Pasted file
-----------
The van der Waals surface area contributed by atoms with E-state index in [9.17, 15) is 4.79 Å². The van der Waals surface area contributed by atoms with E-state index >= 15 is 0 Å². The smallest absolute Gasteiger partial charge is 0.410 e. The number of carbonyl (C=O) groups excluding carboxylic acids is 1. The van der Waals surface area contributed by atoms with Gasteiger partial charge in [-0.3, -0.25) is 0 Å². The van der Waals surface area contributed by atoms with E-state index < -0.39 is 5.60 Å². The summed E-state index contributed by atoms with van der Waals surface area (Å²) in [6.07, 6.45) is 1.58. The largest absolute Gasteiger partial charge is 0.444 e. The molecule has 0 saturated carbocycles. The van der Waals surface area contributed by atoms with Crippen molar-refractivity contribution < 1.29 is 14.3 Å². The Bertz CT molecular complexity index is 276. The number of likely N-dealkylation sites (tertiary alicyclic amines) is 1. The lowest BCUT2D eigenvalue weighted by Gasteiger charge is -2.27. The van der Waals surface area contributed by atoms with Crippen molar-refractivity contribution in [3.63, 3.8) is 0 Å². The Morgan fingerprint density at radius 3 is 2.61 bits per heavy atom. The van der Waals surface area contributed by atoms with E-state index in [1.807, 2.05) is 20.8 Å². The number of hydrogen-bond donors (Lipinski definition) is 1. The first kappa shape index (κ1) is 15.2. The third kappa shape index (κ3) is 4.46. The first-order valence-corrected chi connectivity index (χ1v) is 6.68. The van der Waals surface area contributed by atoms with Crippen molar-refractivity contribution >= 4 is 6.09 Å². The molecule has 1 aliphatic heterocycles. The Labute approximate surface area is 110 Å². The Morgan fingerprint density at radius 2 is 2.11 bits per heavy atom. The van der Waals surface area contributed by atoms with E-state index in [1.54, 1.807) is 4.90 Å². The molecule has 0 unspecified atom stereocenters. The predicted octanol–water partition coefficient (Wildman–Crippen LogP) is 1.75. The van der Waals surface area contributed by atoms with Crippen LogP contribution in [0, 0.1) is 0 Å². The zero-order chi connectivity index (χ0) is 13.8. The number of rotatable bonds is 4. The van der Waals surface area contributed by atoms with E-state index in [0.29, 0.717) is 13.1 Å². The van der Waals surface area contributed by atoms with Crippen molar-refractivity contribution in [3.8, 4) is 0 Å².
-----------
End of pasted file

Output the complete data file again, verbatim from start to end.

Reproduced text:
The van der Waals surface area contributed by atoms with E-state index in [9.17, 15) is 4.79 Å². The van der Waals surface area contributed by atoms with E-state index >= 15 is 0 Å². The smallest absolute Gasteiger partial charge is 0.410 e. The number of carbonyl (C=O) groups excluding carboxylic acids is 1. The van der Waals surface area contributed by atoms with Gasteiger partial charge in [-0.3, -0.25) is 0 Å². The van der Waals surface area contributed by atoms with E-state index < -0.39 is 5.60 Å². The summed E-state index contributed by atoms with van der Waals surface area (Å²) in [6.07, 6.45) is 1.58. The largest absolute Gasteiger partial charge is 0.444 e. The molecule has 0 saturated carbocycles. The van der Waals surface area contributed by atoms with Crippen molar-refractivity contribution < 1.29 is 14.3 Å². The Bertz CT molecular complexity index is 276. The number of likely N-dealkylation sites (tertiary alicyclic amines) is 1. The lowest BCUT2D eigenvalue weighted by Gasteiger charge is -2.27. The van der Waals surface area contributed by atoms with Crippen molar-refractivity contribution in [3.63, 3.8) is 0 Å². The Morgan fingerprint density at radius 3 is 2.61 bits per heavy atom. The van der Waals surface area contributed by atoms with E-state index in [1.807, 2.05) is 20.8 Å². The number of hydrogen-bond donors (Lipinski definition) is 1. The first kappa shape index (κ1) is 15.2. The third kappa shape index (κ3) is 4.46. The first-order valence-corrected chi connectivity index (χ1v) is 6.68. The van der Waals surface area contributed by atoms with Crippen molar-refractivity contribution >= 4 is 6.09 Å². The molecule has 1 aliphatic heterocycles. The Labute approximate surface area is 110 Å². The Morgan fingerprint density at radius 2 is 2.11 bits per heavy atom. The van der Waals surface area contributed by atoms with E-state index in [1.54, 1.807) is 4.90 Å². The molecule has 0 unspecified atom stereocenters. The predicted octanol–water partition coefficient (Wildman–Crippen LogP) is 1.75. The van der Waals surface area contributed by atoms with Crippen LogP contribution in [0, 0.1) is 0 Å². The zero-order chi connectivity index (χ0) is 13.8. The number of rotatable bonds is 4. The van der Waals surface area contributed by atoms with E-state index in [0.29, 0.717) is 13.1 Å². The van der Waals surface area contributed by atoms with Crippen molar-refractivity contribution in [3.8, 4) is 0 Å².